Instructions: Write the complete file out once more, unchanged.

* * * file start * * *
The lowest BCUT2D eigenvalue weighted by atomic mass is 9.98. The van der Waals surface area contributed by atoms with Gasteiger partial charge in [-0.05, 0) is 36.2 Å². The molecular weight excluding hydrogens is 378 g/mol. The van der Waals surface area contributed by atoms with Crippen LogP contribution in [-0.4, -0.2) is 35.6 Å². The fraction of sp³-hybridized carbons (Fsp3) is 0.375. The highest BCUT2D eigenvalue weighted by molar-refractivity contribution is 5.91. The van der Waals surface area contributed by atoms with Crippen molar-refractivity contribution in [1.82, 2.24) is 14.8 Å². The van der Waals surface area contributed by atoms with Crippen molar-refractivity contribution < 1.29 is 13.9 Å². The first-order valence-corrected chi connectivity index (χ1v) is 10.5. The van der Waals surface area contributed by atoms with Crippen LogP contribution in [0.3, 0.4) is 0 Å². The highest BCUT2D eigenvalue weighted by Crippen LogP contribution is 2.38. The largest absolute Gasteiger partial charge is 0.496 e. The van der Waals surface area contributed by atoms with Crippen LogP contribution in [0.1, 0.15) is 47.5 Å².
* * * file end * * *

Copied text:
The lowest BCUT2D eigenvalue weighted by atomic mass is 9.98. The van der Waals surface area contributed by atoms with Gasteiger partial charge in [-0.05, 0) is 36.2 Å². The molecular weight excluding hydrogens is 378 g/mol. The van der Waals surface area contributed by atoms with Crippen LogP contribution in [-0.4, -0.2) is 35.6 Å². The fraction of sp³-hybridized carbons (Fsp3) is 0.375. The highest BCUT2D eigenvalue weighted by molar-refractivity contribution is 5.91. The van der Waals surface area contributed by atoms with Crippen molar-refractivity contribution in [1.82, 2.24) is 14.8 Å². The van der Waals surface area contributed by atoms with Crippen molar-refractivity contribution < 1.29 is 13.9 Å². The first-order valence-corrected chi connectivity index (χ1v) is 10.5. The van der Waals surface area contributed by atoms with Crippen LogP contribution in [0.3, 0.4) is 0 Å². The highest BCUT2D eigenvalue weighted by Crippen LogP contribution is 2.38. The largest absolute Gasteiger partial charge is 0.496 e. The van der Waals surface area contributed by atoms with Crippen LogP contribution in [0.1, 0.15) is 47.5 Å².